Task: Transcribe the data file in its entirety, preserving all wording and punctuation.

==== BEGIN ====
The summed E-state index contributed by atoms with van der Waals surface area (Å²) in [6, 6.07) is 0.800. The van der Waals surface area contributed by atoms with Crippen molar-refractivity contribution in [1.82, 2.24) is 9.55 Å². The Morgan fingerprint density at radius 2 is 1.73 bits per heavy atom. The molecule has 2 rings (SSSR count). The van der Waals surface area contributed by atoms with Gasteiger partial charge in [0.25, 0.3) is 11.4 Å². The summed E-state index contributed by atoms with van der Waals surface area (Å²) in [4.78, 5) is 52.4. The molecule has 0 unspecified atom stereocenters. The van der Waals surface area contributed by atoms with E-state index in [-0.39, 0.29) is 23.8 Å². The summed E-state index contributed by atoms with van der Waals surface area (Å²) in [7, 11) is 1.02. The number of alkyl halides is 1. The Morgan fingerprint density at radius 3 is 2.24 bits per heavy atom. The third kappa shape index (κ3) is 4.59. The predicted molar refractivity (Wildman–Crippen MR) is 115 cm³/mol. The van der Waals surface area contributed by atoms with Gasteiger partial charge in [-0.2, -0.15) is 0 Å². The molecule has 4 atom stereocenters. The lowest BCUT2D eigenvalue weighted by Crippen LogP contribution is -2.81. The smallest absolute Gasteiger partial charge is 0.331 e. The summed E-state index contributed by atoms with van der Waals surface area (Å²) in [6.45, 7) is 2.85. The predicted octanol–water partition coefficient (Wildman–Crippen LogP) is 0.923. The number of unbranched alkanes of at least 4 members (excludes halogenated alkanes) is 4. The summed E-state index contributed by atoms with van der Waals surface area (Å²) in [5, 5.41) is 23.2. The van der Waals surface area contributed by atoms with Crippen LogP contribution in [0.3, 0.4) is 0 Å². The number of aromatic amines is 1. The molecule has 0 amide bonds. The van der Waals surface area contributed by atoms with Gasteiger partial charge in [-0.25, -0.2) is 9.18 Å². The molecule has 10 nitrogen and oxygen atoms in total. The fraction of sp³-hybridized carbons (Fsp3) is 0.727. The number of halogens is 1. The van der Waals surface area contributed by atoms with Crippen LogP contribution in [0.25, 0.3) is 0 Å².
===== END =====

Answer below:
The summed E-state index contributed by atoms with van der Waals surface area (Å²) in [6, 6.07) is 0.800. The van der Waals surface area contributed by atoms with Crippen molar-refractivity contribution in [1.82, 2.24) is 9.55 Å². The Morgan fingerprint density at radius 2 is 1.73 bits per heavy atom. The molecule has 2 rings (SSSR count). The van der Waals surface area contributed by atoms with Gasteiger partial charge in [0.25, 0.3) is 11.4 Å². The summed E-state index contributed by atoms with van der Waals surface area (Å²) in [4.78, 5) is 52.4. The molecule has 0 unspecified atom stereocenters. The van der Waals surface area contributed by atoms with E-state index in [-0.39, 0.29) is 23.8 Å². The summed E-state index contributed by atoms with van der Waals surface area (Å²) in [7, 11) is 1.02. The number of alkyl halides is 1. The Morgan fingerprint density at radius 3 is 2.24 bits per heavy atom. The third kappa shape index (κ3) is 4.59. The predicted molar refractivity (Wildman–Crippen MR) is 115 cm³/mol. The van der Waals surface area contributed by atoms with Gasteiger partial charge in [-0.2, -0.15) is 0 Å². The molecule has 4 atom stereocenters. The lowest BCUT2D eigenvalue weighted by Crippen LogP contribution is -2.81. The smallest absolute Gasteiger partial charge is 0.331 e. The summed E-state index contributed by atoms with van der Waals surface area (Å²) in [6.45, 7) is 2.85. The predicted octanol–water partition coefficient (Wildman–Crippen LogP) is 0.923. The number of unbranched alkanes of at least 4 members (excludes halogenated alkanes) is 4. The summed E-state index contributed by atoms with van der Waals surface area (Å²) in [5, 5.41) is 23.2. The van der Waals surface area contributed by atoms with Crippen LogP contribution in [0.3, 0.4) is 0 Å². The number of aromatic amines is 1. The molecule has 0 amide bonds. The van der Waals surface area contributed by atoms with Gasteiger partial charge in [-0.25, -0.2) is 9.18 Å². The molecule has 10 nitrogen and oxygen atoms in total. The fraction of sp³-hybridized carbons (Fsp3) is 0.727. The number of halogens is 1. The van der Waals surface area contributed by atoms with Crippen LogP contribution in [0.25, 0.3) is 0 Å².